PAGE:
With election day looming and opinion polls pointing to one of
the closest presidential races in years, the debate has intensified
among progressive Americans--Nader or Gore?
Those on either side of the debate who pretend this is an easy
choice are deluding themselves. Sure, Al Gore and Joe Lieberman
represent the neoconservative wing of the Democratic Party, but
it is wrong to simplistically equate them with the Republican ticket.
There are substantial differences between the candidates in many
important areas--public education, Social Security, labor rights,
the environment and abortion, to name just a few. A George W. Bush-Dick
Cheney victory, regardless of what happens in the congressional
elections, will reinvigorate the most rapacious elements of this
country's large and growing conservative movement, and likely will
mean new attacks on the most vulnerable sections of our population.
Ralph Nader is clearly the superior candidate when it comes to
fighting against corporate control of government, invasions of individual
privacy, neoliberal free trade policies and U.S. military intervention
abroad, or when it comes to defending labor, consumers and the environment.
But Nader's weaknesses should not be minimized. He continues to
pay little attention to issues that deeply affect racial and ethnic
minorities--job discrimination, police brutality, the scandalous
incarceration rate among blacks and Hispanics, the continuing controversy
over affirmative action. His campaign style up to now, ˆ la Jesse
Jackson's campaigns in 1984 and 1988, seems more geared toward promoting
himself than to building the Green Party as a future vehicle for
Many honest and dedicated progressives will find themselves on
different sides of the fence come November 7. But more important
than what happens on Election Day is the ongoing need to nurture
and expand the vibrant new people's movement that has grown since
the WTO protests in Seattle.
That new movement combines several separate streams of popular
resistance that have managed to build an embryonic alliance:
* A labor movement that has started to reclaim its place in American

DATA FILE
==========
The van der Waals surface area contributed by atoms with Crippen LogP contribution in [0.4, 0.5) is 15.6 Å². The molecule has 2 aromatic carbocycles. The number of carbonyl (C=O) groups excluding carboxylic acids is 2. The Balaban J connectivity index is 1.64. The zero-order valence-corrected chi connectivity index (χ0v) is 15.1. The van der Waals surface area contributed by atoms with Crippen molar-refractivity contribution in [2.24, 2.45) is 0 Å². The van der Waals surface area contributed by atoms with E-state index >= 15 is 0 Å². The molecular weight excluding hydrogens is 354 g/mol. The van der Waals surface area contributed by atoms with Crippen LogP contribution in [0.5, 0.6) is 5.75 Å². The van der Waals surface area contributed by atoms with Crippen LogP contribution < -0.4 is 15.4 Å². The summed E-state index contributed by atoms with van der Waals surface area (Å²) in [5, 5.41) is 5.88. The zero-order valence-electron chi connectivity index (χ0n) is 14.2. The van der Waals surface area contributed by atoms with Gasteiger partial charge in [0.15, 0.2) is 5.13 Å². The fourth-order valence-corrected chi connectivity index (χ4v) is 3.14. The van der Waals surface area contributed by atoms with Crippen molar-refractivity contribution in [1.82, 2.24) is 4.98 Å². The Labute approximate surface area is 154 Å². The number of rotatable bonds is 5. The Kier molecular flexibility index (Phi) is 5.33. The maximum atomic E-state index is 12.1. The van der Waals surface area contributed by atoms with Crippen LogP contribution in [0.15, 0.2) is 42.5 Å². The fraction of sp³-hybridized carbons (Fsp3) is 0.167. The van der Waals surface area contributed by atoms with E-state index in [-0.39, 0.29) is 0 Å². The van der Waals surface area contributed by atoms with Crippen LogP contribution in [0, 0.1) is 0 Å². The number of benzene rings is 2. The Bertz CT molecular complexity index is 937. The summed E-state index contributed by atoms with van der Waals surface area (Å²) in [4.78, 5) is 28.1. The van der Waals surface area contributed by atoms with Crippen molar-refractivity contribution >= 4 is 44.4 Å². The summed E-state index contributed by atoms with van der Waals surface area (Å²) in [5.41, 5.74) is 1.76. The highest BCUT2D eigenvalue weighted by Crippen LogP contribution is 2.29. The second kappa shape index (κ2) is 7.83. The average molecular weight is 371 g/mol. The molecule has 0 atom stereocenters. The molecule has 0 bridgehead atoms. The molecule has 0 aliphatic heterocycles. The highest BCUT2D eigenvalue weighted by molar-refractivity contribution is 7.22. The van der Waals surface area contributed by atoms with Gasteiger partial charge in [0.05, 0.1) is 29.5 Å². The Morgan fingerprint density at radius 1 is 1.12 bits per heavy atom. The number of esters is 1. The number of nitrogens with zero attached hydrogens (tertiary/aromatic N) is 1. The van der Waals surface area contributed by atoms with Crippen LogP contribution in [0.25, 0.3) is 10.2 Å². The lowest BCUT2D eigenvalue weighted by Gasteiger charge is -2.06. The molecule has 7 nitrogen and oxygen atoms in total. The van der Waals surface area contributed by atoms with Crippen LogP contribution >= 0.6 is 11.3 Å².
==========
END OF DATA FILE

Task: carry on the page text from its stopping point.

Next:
society as a force for social change. Increasingly, as new immigrant
and Third World workers form a larger share of the work force, a
profound revolution within the union movement is inevitable.
* A new pro-democracy movement that has targeted the mass media
as a pillar of corporate social control and has started devising
ever more ingenious ways to provide the population with independent
sources of information.
* An idealistic, democratic, anti-consumer-culture youth movement,
which is determined to save the earth from ecological devastation
and end the growing worldwide gap between rich and poor.
* A growing movement within black and brown communities against
rampant police brutality, wholesale incarceration, racial profiling
and the death penalty.
More important than any candidate or election is strengthening
the long-term alliance of these four movements, and finding the
organizational forms with which that alliance can win the support
of the American people. The Democratic Party is becoming more conservative
with each passing day and can never be the vehicle to represent
Most progressives recognize that this nation needs a new people's
party. American voters repeatedly have showed their deep discontent
with the two major parties, either by refusing to vote or by backing
third-party candidates such as Ross Perot and Jesse Ventura. Each
time, however, the major parties have been able to contain the challenge,
to steer their dissidents back into the fold.
Nader and the Green Party represent the best opportunity in half
a century to place a progressive agenda on the national scene. The
Nader candidacy has already forced Al Gore to adopt populist anti-corporate
rhetoric into his campaign. It has brought hundreds of thousands
of white youth into electoral politics in much the same way that
Jackson's Rainbow Coalition movement brought disaffected blacks
to the voting booth in the '80s. Moreover, Nader has inspired young
people to believe that global capitalism can be resisted even in
the absence of any viable socialist alternative.
Unlike Jackson, who became increasingly co-opted by his access
to corporate honchos and his role as a "spiritual adviser" to the
Clinton White House, Nader could end up making the Green Party a
genuine alternative force, should he garner more than 5 percent
of the popular vote--and I believe he will do that handily if he
reaches out to those who usually stay home on Election Day.
Those of us who came of age in the '60s grew up with Ralph Nader.
We watched him tilt at windmills for decades, always speaking truth
to power, always accomplishing more than others thought possible.
His seat belt victory against the automobile companies alone may
have saved more lives than did any general in American history.
Sure, four years of Bush-Cheney seems a horrible fate, but 20 or
30 more years of this periodic circus of two parties sponsored by
the same corporate advertisers seems far worse.